Robert B. Stroud’s C.S. Lewis Mere Inkling blog asks…

Where do all the satellites go when their utility ends? No, they don’t all just burn up on reentry into the Earth’s atmosphere as their orbits decay. Many are too large for that, and they must be escorted to a remote and desolate Spacecraft Cemetery. … And what better place than the dark depths of the ocean? Among the craft that have been scuttled at the spot are unmanned satellites . . . and, possibly most remarkably, the entire decommissioned Russian space station, Mir.

The isolated location of this unique graveyard is near the “oceanic pole of inaccessibility,” which marks the location on earth which lies the farthest from any land. The cemetery, which is already the final resting place for more than 260 spacecraft from Russia, Europe, Japan and the United States, lies on the deep seabed approximately 1,500 miles between Pitcairn Island, Easter Island, and Antarctica.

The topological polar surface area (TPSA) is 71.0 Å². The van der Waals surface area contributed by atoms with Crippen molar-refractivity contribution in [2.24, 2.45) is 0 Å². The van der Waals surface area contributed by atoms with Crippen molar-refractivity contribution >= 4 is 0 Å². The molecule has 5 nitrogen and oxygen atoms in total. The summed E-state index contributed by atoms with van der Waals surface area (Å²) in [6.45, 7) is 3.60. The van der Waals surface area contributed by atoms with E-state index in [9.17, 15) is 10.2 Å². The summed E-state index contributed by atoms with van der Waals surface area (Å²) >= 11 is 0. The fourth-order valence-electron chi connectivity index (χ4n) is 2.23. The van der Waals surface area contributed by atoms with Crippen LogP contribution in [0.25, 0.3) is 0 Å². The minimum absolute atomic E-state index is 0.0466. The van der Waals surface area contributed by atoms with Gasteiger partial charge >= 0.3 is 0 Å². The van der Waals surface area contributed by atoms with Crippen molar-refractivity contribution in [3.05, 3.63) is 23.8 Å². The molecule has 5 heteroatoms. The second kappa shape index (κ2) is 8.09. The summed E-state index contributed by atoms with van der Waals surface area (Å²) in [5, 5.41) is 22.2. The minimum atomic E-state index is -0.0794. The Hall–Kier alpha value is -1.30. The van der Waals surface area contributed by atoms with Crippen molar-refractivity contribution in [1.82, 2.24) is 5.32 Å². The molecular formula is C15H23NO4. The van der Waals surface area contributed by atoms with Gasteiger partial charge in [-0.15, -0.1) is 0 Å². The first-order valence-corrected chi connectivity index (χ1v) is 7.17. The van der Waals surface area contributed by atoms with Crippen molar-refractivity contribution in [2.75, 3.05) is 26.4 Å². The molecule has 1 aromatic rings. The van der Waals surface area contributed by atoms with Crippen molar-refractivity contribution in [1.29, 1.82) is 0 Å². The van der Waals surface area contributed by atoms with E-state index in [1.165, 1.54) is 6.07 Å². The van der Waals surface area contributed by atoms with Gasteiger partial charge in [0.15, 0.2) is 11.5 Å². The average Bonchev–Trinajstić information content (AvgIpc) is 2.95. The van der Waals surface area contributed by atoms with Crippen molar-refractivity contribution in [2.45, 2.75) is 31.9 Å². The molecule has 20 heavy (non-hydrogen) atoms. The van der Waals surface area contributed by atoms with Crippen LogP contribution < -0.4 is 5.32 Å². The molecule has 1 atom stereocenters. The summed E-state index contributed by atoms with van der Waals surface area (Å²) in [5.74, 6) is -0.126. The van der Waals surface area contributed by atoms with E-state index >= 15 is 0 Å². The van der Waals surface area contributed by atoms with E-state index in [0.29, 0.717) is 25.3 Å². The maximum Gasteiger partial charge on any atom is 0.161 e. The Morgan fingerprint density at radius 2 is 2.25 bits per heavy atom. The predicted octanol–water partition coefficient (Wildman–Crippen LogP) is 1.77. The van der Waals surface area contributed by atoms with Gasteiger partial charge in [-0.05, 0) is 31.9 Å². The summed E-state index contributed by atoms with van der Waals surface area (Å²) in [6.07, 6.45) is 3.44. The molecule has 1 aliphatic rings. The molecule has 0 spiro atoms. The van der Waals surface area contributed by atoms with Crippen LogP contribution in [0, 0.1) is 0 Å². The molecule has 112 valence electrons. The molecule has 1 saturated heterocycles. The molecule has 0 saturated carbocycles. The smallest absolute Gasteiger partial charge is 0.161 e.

This remote locate is truly mysterious [but, so the author is informed] this “oceanic pole of inaccessibility” is virtually identical with the location of R’lyeh […] wherein Cthulhu awaits his terrible awakening.

Now there’s a cue for a Lovecraftian story, if ever I heard one. Lovecraft effectively ‘reached’ the zone some 50 years before the formal calculation of where it lay. So far as I recall, from my reading of S.T. Joshi’s book-length survey of Lovecraftian fiction, I don’t remember hearing of it being used before. Even by Stross, who apparently removed R’lyeh to the Baltic of all places.